For hundreds of years，the criminal law has been built around the idea that wrongdoers must be punished for their crimes.The most basic argument for punishment is that it preserves law and order and respects for authority.From this point of view，punishment does two things.It upholds the law，and it prevents others from thinking they can get away with doing the same thing without punishment.Punishment is based on the idea that many people have a barely controlled desire to act in forbidden ways.
One of the best ways to reduce crime is to reform or rehabilitate habitual criminals.The main problem is not the first offender or the petty thief but the repeated offender who commits increasingly serious crimes.According to criminologists，crime would decrease greatly if all such offenders could be turned away from wrongdoing.But U.S.prisons have had little success in rehabilitating inmates.About two-thirds of the people arrested in any year have a previous criminal record.
Rehabilitation of criminals could probably be improved greatly if experts could provide the right kind of program for different types of offenders.Criminals vary widely in the kinds of crimes they commit，their emotional problems，and their social and economic backgrounds.Not all offenders can be helped by the same treatment.Many require the aid of physicians，psychiatrists，or psychologists.Others respond well to educational or vocational training.In the early 1990s，there were about 1，300，000 criminals in U.S.city，county，state，and federal correctional institutions，and about 500，000 more were out on parole.Society spent more than $15 billion to operate prisons and related institutions yearly，but only a small part of this sum went to provide treatment.Nearly all the funds were used to feed and clothe prisoners and to keep them under control.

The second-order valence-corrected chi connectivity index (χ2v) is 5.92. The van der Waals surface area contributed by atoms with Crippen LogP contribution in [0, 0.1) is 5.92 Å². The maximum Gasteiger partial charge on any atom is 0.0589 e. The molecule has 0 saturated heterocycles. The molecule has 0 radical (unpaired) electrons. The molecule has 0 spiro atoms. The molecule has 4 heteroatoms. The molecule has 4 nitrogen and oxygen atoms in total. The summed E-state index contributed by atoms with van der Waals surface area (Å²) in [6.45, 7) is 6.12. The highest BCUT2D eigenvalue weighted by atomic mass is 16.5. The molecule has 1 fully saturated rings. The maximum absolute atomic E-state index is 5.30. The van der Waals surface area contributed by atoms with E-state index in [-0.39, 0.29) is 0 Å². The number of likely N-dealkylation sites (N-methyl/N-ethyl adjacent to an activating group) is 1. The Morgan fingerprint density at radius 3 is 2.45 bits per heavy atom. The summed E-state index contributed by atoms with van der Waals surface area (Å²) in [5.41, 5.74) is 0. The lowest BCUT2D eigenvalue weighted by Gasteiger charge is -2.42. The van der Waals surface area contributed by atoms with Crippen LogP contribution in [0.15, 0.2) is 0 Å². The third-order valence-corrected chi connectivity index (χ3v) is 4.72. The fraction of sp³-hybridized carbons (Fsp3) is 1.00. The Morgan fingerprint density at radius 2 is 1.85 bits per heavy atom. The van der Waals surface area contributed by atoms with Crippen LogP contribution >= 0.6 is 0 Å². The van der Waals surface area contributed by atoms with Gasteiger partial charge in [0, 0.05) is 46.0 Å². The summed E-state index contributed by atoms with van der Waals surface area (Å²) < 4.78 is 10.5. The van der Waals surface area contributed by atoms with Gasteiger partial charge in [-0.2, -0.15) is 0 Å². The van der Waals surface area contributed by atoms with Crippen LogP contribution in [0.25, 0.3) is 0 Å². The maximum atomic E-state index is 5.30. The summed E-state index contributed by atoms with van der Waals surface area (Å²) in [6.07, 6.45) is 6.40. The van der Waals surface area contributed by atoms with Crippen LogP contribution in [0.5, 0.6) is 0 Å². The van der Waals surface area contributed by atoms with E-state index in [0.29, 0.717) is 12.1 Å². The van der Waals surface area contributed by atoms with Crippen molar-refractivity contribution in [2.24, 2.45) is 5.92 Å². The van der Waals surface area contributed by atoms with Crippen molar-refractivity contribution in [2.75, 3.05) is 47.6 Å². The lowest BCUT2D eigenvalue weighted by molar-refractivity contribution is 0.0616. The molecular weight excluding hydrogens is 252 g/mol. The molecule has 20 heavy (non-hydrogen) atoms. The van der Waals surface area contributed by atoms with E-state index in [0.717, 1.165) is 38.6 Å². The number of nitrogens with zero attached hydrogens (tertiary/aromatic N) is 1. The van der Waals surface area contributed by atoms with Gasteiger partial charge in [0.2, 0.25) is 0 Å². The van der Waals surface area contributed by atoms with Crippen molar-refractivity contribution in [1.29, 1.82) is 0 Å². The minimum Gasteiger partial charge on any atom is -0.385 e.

Since the 1ate 1970s，however，there has been a trend toward punishment rather than rehabilitation of offenders.Prison sentences are longer.Capital punishments have been used more frequently since the U.S.Supreme Court lifted a death penalty ban in 1976.Nevertheless，crime prevention should aim to prevent people from becoming criminals in the first place.Such a goal probably would benefit from reform programs in urban slums.These programs would include improved housing，schools，and recreation programs and increased job opportunities.
There are many other ways to reduce crime.People can be educated or persuaded to take greater precautions against crime.They can be taught，for example，how to protect their homes from burglary.Automobile thefts would drop sharply if drivers removed their keys and locked their cars when leaving them.Better lighting helps discourage purse-snatchings and other robberies on city streets and in parks.Many experts believe that strict gun-licensing laws would greatly reduce crime.
1.The belief that people tend to behave in forbidden ways____.
[A] leads to the formulation of the criminal law
[B] makes people value order above all else
[C] convinces people that crimes should be eliminated from the society
[D]is a false one that should not be taken seriously
2.In the second paragraph the author implies____.
[A] the U.S.prison system is not working effectively enough to reform criminals
[B] the best way to reduce crime rate is to rehabilitate habitual criminals
[C] reforming criminals in prison will turn them away from wrongdoing
[D] crimes would decrease if people‘s desire could be healthily channeled
3.The author speculates that rehabilitation can be made more effective if____.
[A] reform is directed to the criminals‘ emotional problems
[B] rehabilitation is aimed at changing the economic and social environment
[C] rehabilitation is facilitated by physicians，psychiatrists or psychologists
[D] crimes are dealt with in the ways that suit each kind
4.According to the author，punishment is a better means than rehabilitation in reducing crime rate____.
[A] so it should be used in place of rehabilitation
[B] so stricter sentences are absolutely necessary
[C] yet it does not work well in many cases
[D] but preventing crime is even more effective
5. The author concludes the passage by pointing out that____.
[A] the present gun-licensing laws are held responsible for most of the crimes
[B] educational failure accounts for most of the present offences
[C] more help should be provided for released criminals
[D] the long-term reduction of crime rate depends on multiple improvements